King’s College archway, University of Aberdeen. Photo by Bill Harrison – Wikipedia

This pretty harbor in the north-east of Edinburgh welcomed Jews in 1665, boarded an eastbound boat to join the controversial figure Shabbetai Zvi. This presence is attested by letters sent from Aberdeen.

The city was distinguished by its welcome thanks to the Marischal University, which was one of the first in Britain to allow Jewish students not to be mere free listeners but to have access to the same degrees as other students at the university. Mainly in the field of medicine, but these Jews did not reside in the city.

The  Marischal University Library (now part of the University of Aberdeen) has some very valuable manuscripts. Among which an old bible of Naples of Sephardic rite.

Aberdeen Synagogue. Photo by Bill Harrison – Geograph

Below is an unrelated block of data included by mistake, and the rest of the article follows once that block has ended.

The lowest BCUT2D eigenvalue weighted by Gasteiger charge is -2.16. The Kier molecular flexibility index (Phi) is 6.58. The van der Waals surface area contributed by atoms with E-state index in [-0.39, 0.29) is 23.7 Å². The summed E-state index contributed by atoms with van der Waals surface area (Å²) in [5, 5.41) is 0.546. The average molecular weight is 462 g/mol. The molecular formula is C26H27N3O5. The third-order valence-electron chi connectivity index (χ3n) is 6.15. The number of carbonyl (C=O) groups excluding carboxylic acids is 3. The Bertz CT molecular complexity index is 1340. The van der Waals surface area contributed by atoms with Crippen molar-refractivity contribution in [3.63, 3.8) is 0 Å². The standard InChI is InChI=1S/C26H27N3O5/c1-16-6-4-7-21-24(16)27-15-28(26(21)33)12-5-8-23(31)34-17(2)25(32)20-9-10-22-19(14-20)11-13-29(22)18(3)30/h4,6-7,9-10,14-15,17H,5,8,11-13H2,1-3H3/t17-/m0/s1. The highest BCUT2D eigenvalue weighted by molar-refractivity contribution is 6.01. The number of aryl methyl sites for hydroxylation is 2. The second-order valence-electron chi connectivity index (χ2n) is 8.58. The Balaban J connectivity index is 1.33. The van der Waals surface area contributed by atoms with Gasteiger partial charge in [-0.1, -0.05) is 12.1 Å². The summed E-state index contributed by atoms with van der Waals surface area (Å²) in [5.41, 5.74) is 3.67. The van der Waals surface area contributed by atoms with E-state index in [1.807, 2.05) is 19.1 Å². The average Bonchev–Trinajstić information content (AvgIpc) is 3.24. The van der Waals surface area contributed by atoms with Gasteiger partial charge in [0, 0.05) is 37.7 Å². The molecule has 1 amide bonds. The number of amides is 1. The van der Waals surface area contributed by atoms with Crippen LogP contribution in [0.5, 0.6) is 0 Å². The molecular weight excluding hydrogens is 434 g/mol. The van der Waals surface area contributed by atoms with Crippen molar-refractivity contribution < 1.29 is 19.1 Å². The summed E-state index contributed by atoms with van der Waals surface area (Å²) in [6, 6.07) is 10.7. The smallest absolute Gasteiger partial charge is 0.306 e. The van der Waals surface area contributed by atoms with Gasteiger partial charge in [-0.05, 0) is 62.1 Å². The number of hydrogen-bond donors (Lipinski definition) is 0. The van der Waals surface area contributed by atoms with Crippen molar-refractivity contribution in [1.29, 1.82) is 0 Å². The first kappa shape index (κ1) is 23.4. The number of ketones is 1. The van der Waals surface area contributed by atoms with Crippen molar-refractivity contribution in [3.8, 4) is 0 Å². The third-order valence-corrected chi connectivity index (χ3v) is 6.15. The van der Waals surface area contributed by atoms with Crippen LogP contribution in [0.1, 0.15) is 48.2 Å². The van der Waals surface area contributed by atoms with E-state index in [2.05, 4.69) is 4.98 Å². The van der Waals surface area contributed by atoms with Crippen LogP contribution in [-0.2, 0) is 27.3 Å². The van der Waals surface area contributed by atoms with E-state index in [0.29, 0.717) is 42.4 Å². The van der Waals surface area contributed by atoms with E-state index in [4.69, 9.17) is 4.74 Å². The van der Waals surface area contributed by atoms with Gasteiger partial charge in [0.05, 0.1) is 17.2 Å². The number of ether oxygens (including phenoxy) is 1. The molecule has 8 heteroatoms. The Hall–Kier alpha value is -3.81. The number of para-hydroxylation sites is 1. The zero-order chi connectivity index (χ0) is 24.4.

A small community was formed at the end of the 19th century, probably in 1893. It was mainly made up of Jews from Russia and Poland who gathered to pray in an apartment on Marischal Street.

In 1945, a  community center was set up in a house on Dee Street. This place now houses the synagogue, which opened in 1983.

The Jewish population remains quite small, however, falling from 85 in 1966, 40 in 1971 and 30 in 2001. In 2020, there are a total of 250 Jews living in Aberdeen and the surrounding villages.

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